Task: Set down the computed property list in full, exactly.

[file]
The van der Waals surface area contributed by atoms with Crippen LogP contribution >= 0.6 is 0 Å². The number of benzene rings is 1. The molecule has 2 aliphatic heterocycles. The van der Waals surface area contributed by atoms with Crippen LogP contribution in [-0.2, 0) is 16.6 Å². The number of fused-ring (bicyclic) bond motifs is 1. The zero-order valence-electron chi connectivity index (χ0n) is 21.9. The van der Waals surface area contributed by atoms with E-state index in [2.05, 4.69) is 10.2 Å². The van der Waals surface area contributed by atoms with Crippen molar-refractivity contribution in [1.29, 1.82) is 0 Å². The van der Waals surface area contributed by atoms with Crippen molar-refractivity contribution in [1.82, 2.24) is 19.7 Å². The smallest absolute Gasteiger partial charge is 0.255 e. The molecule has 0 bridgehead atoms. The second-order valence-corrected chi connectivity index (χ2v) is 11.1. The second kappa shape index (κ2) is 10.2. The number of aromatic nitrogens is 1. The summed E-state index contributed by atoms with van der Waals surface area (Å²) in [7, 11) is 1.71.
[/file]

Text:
The van der Waals surface area contributed by atoms with Crippen LogP contribution >= 0.6 is 0 Å². The number of benzene rings is 1. The molecule has 2 aliphatic heterocycles. The van der Waals surface area contributed by atoms with Crippen LogP contribution in [-0.2, 0) is 16.6 Å². The number of fused-ring (bicyclic) bond motifs is 1. The zero-order valence-electron chi connectivity index (χ0n) is 21.9. The van der Waals surface area contributed by atoms with E-state index in [2.05, 4.69) is 10.2 Å². The van der Waals surface area contributed by atoms with Crippen molar-refractivity contribution in [1.29, 1.82) is 0 Å². The van der Waals surface area contributed by atoms with Crippen molar-refractivity contribution in [1.82, 2.24) is 19.7 Å². The smallest absolute Gasteiger partial charge is 0.255 e. The molecule has 0 bridgehead atoms. The second-order valence-corrected chi connectivity index (χ2v) is 11.1. The second kappa shape index (κ2) is 10.2. The number of aromatic nitrogens is 1. The summed E-state index contributed by atoms with van der Waals surface area (Å²) in [7, 11) is 1.71.